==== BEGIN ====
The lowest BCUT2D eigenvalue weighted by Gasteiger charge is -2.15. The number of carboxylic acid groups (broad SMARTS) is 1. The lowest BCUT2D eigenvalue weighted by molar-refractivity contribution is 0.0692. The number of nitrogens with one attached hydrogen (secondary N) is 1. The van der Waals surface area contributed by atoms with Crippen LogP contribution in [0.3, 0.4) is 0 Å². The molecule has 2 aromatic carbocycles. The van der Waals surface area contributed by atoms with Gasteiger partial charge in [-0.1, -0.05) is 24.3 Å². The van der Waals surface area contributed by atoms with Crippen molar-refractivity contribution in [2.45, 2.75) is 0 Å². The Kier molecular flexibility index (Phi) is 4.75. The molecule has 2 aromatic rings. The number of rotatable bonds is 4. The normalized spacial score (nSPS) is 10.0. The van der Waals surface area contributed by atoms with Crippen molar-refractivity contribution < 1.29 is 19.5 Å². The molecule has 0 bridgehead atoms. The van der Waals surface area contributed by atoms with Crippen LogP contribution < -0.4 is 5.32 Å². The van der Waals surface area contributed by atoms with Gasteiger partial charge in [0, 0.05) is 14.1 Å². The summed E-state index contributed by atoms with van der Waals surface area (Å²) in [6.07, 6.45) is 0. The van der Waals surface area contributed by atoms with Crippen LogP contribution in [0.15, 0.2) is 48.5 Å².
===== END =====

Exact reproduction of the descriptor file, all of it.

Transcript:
The lowest BCUT2D eigenvalue weighted by Gasteiger charge is -2.15. The number of carboxylic acid groups (broad SMARTS) is 1. The lowest BCUT2D eigenvalue weighted by molar-refractivity contribution is 0.0692. The number of nitrogens with one attached hydrogen (secondary N) is 1. The van der Waals surface area contributed by atoms with Crippen LogP contribution in [0.3, 0.4) is 0 Å². The molecule has 2 aromatic carbocycles. The van der Waals surface area contributed by atoms with Gasteiger partial charge in [-0.1, -0.05) is 24.3 Å². The van der Waals surface area contributed by atoms with Crippen molar-refractivity contribution in [2.45, 2.75) is 0 Å². The Kier molecular flexibility index (Phi) is 4.75. The molecule has 2 aromatic rings. The number of rotatable bonds is 4. The normalized spacial score (nSPS) is 10.0. The van der Waals surface area contributed by atoms with Crippen molar-refractivity contribution < 1.29 is 19.5 Å². The molecule has 0 bridgehead atoms. The van der Waals surface area contributed by atoms with Crippen LogP contribution < -0.4 is 5.32 Å². The van der Waals surface area contributed by atoms with Gasteiger partial charge in [0, 0.05) is 14.1 Å². The summed E-state index contributed by atoms with van der Waals surface area (Å²) in [6.07, 6.45) is 0. The van der Waals surface area contributed by atoms with Crippen LogP contribution in [0.15, 0.2) is 48.5 Å².